How far do we go to legislate lifestyle?

That should be – How far are they willing to go to legislate lifestyle? Isn’t that a good question?  We are glad we are not the only ones asking it.

A Kentville tobacco seller already in a legal battle with the province says freedom of choice is being limited, with regulations slowly eroding constitutional freedoms and rights.

Mader’s Tobacco Store owner Bob Gee has now written to Kentville Mayor Dave Corkum and council to express his disappointment and concern with a recent bylaw banning smoking on all town-owned and -leased property, including streets and sidewalks. Gee feels the bylaw reflects the slippery slope the town, community and country is treading. He has been in court for several years fighting regulations that limit his ability to display product in his store.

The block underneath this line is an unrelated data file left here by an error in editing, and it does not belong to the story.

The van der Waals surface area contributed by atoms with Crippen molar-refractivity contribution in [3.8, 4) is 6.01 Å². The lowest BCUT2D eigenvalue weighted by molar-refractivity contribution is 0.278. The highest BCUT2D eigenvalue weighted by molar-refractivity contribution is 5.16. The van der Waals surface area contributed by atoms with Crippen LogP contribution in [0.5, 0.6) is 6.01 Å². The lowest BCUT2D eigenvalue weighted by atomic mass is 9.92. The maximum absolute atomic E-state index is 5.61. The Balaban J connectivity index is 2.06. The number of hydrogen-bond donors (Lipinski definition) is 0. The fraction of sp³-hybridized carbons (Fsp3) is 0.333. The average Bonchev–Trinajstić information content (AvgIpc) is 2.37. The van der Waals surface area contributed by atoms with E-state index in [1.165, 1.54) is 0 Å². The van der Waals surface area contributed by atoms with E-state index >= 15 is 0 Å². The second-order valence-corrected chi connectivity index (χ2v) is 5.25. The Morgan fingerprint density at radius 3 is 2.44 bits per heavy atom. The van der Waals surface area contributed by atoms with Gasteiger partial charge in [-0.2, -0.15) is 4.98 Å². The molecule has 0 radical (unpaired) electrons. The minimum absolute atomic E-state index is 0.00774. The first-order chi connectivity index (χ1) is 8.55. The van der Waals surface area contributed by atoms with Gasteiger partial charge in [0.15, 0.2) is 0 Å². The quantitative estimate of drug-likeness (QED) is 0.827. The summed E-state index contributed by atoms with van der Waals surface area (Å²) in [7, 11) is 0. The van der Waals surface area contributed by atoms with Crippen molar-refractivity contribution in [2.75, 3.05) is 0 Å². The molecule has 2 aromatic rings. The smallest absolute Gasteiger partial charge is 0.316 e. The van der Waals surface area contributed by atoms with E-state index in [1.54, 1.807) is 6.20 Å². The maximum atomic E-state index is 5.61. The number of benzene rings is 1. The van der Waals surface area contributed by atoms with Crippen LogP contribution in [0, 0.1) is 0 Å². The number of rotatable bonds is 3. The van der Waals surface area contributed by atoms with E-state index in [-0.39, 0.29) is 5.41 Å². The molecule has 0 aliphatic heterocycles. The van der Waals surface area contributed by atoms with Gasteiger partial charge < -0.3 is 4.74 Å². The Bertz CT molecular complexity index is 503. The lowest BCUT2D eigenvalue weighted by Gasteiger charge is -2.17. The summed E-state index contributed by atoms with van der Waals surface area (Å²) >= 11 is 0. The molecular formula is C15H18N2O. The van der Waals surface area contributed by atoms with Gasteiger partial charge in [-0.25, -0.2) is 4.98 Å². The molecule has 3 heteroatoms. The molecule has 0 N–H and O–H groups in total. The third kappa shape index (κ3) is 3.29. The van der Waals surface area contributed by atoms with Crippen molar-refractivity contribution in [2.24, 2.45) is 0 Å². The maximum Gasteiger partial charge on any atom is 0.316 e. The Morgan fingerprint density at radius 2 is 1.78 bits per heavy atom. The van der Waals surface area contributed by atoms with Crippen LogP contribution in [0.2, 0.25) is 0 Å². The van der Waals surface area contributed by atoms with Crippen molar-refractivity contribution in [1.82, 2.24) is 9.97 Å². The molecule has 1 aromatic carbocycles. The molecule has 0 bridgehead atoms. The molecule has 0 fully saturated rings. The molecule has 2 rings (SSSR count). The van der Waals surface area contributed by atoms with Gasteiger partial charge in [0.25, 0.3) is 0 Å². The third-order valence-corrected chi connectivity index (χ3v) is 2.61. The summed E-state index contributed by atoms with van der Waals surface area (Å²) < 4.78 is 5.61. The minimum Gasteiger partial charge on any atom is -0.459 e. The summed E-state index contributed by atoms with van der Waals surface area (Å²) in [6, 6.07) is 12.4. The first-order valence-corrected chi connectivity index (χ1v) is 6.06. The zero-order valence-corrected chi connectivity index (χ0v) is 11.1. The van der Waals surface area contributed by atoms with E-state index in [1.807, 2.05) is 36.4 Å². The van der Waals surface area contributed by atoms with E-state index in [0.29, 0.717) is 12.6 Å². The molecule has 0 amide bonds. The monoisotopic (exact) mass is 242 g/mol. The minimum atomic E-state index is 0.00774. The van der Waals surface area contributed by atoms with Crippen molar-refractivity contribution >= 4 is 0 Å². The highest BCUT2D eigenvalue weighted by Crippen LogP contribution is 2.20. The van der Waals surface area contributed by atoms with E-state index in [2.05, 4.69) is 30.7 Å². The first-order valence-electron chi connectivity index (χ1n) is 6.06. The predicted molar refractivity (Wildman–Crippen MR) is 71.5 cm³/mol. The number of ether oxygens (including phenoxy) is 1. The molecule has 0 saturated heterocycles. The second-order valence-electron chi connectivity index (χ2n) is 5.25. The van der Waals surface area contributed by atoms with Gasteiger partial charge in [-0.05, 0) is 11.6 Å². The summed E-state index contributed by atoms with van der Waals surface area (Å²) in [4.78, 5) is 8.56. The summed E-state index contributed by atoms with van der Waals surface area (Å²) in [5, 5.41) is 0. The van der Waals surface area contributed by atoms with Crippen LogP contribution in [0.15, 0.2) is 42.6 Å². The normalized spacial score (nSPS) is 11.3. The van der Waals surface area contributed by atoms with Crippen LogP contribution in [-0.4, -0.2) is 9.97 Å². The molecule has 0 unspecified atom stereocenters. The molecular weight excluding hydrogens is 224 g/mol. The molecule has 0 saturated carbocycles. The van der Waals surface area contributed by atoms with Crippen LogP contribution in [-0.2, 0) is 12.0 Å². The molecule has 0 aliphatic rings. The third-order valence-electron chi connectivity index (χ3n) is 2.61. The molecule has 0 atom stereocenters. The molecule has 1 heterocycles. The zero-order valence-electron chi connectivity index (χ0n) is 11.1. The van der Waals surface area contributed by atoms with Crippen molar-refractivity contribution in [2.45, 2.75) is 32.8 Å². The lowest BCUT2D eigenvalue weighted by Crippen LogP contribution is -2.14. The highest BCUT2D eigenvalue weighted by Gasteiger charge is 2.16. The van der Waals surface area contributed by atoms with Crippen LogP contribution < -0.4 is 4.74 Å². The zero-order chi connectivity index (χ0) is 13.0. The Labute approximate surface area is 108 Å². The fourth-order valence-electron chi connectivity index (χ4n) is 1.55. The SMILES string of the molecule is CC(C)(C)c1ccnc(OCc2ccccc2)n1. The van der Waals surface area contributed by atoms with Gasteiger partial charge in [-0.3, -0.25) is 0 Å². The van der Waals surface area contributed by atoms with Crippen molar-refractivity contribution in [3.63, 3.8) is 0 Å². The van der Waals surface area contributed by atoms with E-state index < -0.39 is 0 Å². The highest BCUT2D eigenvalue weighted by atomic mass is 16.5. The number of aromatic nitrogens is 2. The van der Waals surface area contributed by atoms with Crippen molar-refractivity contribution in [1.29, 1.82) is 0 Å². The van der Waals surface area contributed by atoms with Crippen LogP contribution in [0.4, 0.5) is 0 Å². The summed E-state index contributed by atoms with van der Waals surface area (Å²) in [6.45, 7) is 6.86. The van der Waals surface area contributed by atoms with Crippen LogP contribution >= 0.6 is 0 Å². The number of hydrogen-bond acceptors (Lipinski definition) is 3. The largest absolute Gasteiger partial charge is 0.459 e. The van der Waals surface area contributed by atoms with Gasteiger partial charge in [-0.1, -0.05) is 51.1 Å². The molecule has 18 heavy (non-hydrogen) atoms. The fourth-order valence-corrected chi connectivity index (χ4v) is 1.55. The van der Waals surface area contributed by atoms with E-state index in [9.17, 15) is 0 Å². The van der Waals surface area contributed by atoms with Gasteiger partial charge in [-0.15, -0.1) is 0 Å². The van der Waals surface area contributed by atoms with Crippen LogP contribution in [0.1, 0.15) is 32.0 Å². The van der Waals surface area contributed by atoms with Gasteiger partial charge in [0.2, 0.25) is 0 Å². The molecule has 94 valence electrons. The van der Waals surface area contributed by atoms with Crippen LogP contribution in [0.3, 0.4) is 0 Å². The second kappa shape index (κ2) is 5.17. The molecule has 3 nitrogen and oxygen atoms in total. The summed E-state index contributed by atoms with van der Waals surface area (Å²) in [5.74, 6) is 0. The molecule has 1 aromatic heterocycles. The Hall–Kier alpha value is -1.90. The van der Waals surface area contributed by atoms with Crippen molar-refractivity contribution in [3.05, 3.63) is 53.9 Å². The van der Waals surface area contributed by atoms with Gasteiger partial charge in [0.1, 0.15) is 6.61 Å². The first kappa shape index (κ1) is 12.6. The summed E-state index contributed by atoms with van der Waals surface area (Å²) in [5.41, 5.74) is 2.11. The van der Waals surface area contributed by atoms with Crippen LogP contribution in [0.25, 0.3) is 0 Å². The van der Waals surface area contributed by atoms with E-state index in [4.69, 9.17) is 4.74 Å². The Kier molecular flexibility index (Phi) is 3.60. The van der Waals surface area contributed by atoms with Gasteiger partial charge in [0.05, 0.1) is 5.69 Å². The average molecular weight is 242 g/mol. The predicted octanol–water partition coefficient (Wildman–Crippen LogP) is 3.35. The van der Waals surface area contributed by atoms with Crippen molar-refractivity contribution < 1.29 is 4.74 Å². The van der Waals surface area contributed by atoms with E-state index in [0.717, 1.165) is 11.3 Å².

Kentville’s “bylaw does not reflect the larger issue at hand, which is really about how we as individuals educate ourselves, our families and one another so that the freedom to choose does not become hindered through a state of dictatorship,” Gee wrote.

You have probably already read the rest.

…people may openly consume alcohol on outdoor, public patios of drinking establishments and can take their children into the Nova Scotia Liquor Corporation – but not into Gee’s shop.


The most important decision is who makes the decisions.


One response to “How far do we go to legislate lifestyle?

  1. “We’re trying to promote a healthier lifestyle in Kentville,” Corkum says. “I don’t think we’re coming out hard and fast on the bylaw.”

    So Mayor Corkum really wants to promote health… What next? Banning fat people from eating at Town-owned/leased properties? After all, Mayor Corkum should know, when it comes to health hazards, obesity ranks right up there with smoking.

    The Mayor is indulging in community-polarizing power-mongering. If he was interested in health, he’d mind his own business and drop 30 kg.